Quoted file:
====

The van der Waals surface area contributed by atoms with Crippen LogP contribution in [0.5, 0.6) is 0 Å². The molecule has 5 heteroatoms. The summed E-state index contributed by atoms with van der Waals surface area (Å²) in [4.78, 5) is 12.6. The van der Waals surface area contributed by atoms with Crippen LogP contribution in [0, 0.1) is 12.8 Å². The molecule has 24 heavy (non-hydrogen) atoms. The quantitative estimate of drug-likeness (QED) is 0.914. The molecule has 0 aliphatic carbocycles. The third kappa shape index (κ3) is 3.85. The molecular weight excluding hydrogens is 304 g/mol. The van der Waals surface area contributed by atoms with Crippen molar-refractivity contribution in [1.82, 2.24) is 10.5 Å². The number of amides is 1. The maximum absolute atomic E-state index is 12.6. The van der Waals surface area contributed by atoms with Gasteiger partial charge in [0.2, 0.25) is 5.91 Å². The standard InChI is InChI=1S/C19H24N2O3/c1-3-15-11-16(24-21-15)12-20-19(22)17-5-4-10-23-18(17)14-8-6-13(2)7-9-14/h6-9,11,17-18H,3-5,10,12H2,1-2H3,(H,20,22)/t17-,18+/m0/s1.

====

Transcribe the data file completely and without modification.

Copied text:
The van der Waals surface area contributed by atoms with Crippen LogP contribution in [0.5, 0.6) is 0 Å². The molecule has 5 heteroatoms. The summed E-state index contributed by atoms with van der Waals surface area (Å²) in [4.78, 5) is 12.6. The van der Waals surface area contributed by atoms with Crippen LogP contribution in [0, 0.1) is 12.8 Å². The molecule has 24 heavy (non-hydrogen) atoms. The quantitative estimate of drug-likeness (QED) is 0.914. The molecule has 0 aliphatic carbocycles. The third kappa shape index (κ3) is 3.85. The molecular weight excluding hydrogens is 304 g/mol. The van der Waals surface area contributed by atoms with Crippen molar-refractivity contribution in [1.82, 2.24) is 10.5 Å². The number of amides is 1. The maximum absolute atomic E-state index is 12.6. The van der Waals surface area contributed by atoms with Gasteiger partial charge in [0.2, 0.25) is 5.91 Å². The standard InChI is InChI=1S/C19H24N2O3/c1-3-15-11-16(24-21-15)12-20-19(22)17-5-4-10-23-18(17)14-8-6-13(2)7-9-14/h6-9,11,17-18H,3-5,10,12H2,1-2H3,(H,20,22)/t17-,18+/m0/s1.